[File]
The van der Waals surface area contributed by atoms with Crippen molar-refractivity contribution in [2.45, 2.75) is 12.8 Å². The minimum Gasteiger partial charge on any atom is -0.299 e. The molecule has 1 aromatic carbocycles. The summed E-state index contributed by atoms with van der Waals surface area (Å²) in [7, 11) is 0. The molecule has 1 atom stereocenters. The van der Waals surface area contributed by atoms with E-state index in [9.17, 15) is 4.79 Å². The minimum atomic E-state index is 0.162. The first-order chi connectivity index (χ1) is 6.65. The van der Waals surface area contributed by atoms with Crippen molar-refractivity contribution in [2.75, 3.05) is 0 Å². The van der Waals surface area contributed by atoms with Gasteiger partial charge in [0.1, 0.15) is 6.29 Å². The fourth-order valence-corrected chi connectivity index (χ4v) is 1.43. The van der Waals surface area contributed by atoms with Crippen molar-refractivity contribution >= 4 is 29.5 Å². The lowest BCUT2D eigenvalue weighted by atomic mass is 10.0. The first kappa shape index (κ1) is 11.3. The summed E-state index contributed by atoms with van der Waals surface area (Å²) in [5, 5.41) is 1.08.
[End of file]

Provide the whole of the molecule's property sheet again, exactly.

The van der Waals surface area contributed by atoms with Crippen molar-refractivity contribution in [2.45, 2.75) is 12.8 Å². The minimum Gasteiger partial charge on any atom is -0.299 e. The molecule has 1 aromatic carbocycles. The summed E-state index contributed by atoms with van der Waals surface area (Å²) in [7, 11) is 0. The molecule has 1 atom stereocenters. The van der Waals surface area contributed by atoms with E-state index in [9.17, 15) is 4.79 Å². The minimum atomic E-state index is 0.162. The first-order chi connectivity index (χ1) is 6.65. The van der Waals surface area contributed by atoms with Crippen molar-refractivity contribution in [2.75, 3.05) is 0 Å². The van der Waals surface area contributed by atoms with Gasteiger partial charge in [0.1, 0.15) is 6.29 Å². The fourth-order valence-corrected chi connectivity index (χ4v) is 1.43. The van der Waals surface area contributed by atoms with Crippen molar-refractivity contribution >= 4 is 29.5 Å². The lowest BCUT2D eigenvalue weighted by atomic mass is 10.0. The first kappa shape index (κ1) is 11.3. The summed E-state index contributed by atoms with van der Waals surface area (Å²) in [5, 5.41) is 1.08.